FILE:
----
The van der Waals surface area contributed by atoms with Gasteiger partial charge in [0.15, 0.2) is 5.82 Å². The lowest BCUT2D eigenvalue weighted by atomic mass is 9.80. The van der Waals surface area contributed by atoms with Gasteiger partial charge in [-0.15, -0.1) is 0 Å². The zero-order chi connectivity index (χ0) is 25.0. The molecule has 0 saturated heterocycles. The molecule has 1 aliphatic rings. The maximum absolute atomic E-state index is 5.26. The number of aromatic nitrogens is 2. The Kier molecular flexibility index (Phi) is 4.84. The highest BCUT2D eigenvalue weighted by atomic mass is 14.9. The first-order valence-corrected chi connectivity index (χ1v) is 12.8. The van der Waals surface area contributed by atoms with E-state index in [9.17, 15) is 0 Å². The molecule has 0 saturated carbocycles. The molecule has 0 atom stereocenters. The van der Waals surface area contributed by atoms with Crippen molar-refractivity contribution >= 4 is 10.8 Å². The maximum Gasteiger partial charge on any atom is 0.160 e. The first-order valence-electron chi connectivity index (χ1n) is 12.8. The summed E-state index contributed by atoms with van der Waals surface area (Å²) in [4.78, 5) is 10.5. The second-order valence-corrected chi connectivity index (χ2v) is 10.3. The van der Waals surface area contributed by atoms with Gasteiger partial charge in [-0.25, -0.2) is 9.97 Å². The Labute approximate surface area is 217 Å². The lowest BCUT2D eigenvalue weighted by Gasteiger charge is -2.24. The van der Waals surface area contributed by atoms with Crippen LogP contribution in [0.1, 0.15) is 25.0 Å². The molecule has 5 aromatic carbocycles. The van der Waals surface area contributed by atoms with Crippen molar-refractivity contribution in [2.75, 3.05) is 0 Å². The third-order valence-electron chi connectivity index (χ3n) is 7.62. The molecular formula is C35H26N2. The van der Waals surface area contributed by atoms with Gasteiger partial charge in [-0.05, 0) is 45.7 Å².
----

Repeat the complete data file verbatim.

The van der Waals surface area contributed by atoms with Gasteiger partial charge in [0.15, 0.2) is 5.82 Å². The lowest BCUT2D eigenvalue weighted by atomic mass is 9.80. The van der Waals surface area contributed by atoms with Gasteiger partial charge in [-0.15, -0.1) is 0 Å². The zero-order chi connectivity index (χ0) is 25.0. The molecule has 0 saturated heterocycles. The molecule has 1 aliphatic rings. The maximum absolute atomic E-state index is 5.26. The number of aromatic nitrogens is 2. The Kier molecular flexibility index (Phi) is 4.84. The highest BCUT2D eigenvalue weighted by atomic mass is 14.9. The first-order valence-corrected chi connectivity index (χ1v) is 12.8. The van der Waals surface area contributed by atoms with E-state index in [9.17, 15) is 0 Å². The molecule has 0 saturated carbocycles. The molecule has 0 atom stereocenters. The van der Waals surface area contributed by atoms with Crippen molar-refractivity contribution >= 4 is 10.8 Å². The maximum Gasteiger partial charge on any atom is 0.160 e. The first-order valence-electron chi connectivity index (χ1n) is 12.8. The summed E-state index contributed by atoms with van der Waals surface area (Å²) in [4.78, 5) is 10.5. The second-order valence-corrected chi connectivity index (χ2v) is 10.3. The van der Waals surface area contributed by atoms with Gasteiger partial charge in [-0.25, -0.2) is 9.97 Å². The Labute approximate surface area is 217 Å². The lowest BCUT2D eigenvalue weighted by Gasteiger charge is -2.24. The van der Waals surface area contributed by atoms with Crippen LogP contribution in [0.1, 0.15) is 25.0 Å². The molecule has 5 aromatic carbocycles. The van der Waals surface area contributed by atoms with Crippen molar-refractivity contribution in [2.75, 3.05) is 0 Å². The third-order valence-electron chi connectivity index (χ3n) is 7.62. The molecular formula is C35H26N2. The van der Waals surface area contributed by atoms with Gasteiger partial charge in [-0.05, 0) is 45.7 Å².